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Jon Lester is the man.

He is now 12-0 against the Orioles.  Undefeated.  That’s the longest winning streak by any active pitcher against any team.  And it wasn’t some wishy-washy win, either.  That was a Win.  With a capital W.

Seven innings, one run on five hits, one walk, seven K’s, one hundred pitches, even.  That one run in the fifth snapped his streak of sixteen and two-thirds scoreless innings against Baltimore.  His cut fastball was ridiculous.  You could tell that nobody was going to hit that.  His curveball was curving.  His sinker was sinking.  His changeup was changing and, by Cash’s observation, has improved a lot.  Cash hadn’t caught Lester since ’08, so he can really see how much Lester has improved.  Apparently, his changeup has most definitely improved.  He used everything, mixed everything, and threw everything for strikes, sixty-seven percent of the time.  A game-high of twenty-two pitches in the first and fifth; a game-low of nine pitches in the fourth and seventh.  He loaded the bases in the first with one out, but he followed it with a double play that featured a very long stretch by Youk to touch the bag.  After that, he settled down really quickly.  He gave up only three hits from the second to the seventh.  Efficiency.  Evenly distributed strike zone.  Movement.  Tight and precise release and location.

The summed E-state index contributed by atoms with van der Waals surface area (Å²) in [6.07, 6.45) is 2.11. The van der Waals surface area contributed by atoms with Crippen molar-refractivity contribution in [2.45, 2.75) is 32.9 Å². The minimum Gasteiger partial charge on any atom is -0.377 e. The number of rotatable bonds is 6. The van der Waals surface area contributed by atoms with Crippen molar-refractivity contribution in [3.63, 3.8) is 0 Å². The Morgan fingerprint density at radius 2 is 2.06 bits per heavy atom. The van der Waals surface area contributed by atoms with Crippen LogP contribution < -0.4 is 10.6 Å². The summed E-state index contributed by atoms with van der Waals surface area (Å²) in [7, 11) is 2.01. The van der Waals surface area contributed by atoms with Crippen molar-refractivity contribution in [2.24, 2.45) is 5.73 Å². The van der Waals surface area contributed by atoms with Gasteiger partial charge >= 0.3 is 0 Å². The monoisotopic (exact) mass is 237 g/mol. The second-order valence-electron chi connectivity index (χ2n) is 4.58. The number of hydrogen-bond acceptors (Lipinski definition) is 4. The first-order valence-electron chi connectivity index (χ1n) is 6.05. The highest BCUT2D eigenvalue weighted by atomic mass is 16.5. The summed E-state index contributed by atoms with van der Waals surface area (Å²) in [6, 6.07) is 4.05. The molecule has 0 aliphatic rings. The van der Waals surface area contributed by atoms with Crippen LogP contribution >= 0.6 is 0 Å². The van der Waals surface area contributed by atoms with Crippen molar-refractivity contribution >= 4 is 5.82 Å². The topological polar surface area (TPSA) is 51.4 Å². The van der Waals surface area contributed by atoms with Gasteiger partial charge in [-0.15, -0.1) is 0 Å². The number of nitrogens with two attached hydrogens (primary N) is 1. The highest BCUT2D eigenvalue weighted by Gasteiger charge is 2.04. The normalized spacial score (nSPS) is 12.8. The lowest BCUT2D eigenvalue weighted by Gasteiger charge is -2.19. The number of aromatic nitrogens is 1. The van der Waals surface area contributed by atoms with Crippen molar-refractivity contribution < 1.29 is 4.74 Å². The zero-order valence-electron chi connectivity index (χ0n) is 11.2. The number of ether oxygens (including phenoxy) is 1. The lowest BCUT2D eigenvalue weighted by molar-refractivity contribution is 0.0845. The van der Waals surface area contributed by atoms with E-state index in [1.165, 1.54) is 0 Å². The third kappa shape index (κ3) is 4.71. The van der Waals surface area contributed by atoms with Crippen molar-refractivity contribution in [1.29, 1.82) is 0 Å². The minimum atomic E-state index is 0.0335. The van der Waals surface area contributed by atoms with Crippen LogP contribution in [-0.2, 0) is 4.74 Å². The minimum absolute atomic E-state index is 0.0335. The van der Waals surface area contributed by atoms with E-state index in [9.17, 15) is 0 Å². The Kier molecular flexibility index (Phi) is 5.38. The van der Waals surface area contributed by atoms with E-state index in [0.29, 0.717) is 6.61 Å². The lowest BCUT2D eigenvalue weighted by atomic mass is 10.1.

He’s now ten and three on the season, racking up wins in the double digits for the third consecutive year.   And he’s got a 2.76 ERA to go with it, and every time he starts, it just keeps going down.  If he doesn’t go to the All-Star Game, there is no justice.  No justice whatsoever.

Ramirez came on in relief and pitched well.  Unfortunately I can’t say the same for Robert Manuel.  He was recently recalled, and it most definitely showed.  The score would’ve been 9-1, but instead it was 9-3 because he gave up a two-run homer that required review.  We did, however, end the game on a high note pitching-wise by getting a flyout from Lugo.

And speaking of those nine runs, here’s how we scored them.  We tagged Guthrie for four in the first inning alone.  That’s almost half our run production in the first.  What a great way to start a game! (For us, not for Guthrie.) Youk hit an RBI double.  Then Drew hit a two-RBI double.  Then Nava hit an RBI double.  In the fifth, Youk hit a two-run shot, and when I say a shot, I mean a shot.  A hanging breaking ball that stayed up.  It sailed over the Green Monster in a hurry, bouncing right off the Sports Authority sign.  Complete with a bow from The K-Men.  I bet Guthrie saw that coming as soon as he released the ball.  You can’t hang a breaking ball and not expect it to be hit for extra basis with our lineup.  We tagged the Orioles’ ‘pen for three more runs in the eighth; Cameron hit an RBI double and scored on Wigginton’s throwing error, and Papi hit an RBI double.

Patterson started at second base admirably.  He started that double play; his throw was a little off, but he did have to hurry.  He made no errors.  Which is more than I can say for Wigginton, who plays regularly.

So, doubles for everyone! Two doubles for Papi, one for Youk, one for Drew, one for Nava, and one for Cameron.  A home run that scored double runs for Youk.  A double play.  Double, double-out RBIs.  That was the theme of the game, ladies and gentlemen, and I have to say, I like it.  I like it a lot.  Unfortunately, the win didn’t change the standings.  The Rays are still two games out (yet another double!), but we’re still half a game out of first place.  Today, Lackey looks to celebrate the Fourth of July with a win at home for Boston.  What better way to celebrate?

Boston Globe Staff/Barry Chin

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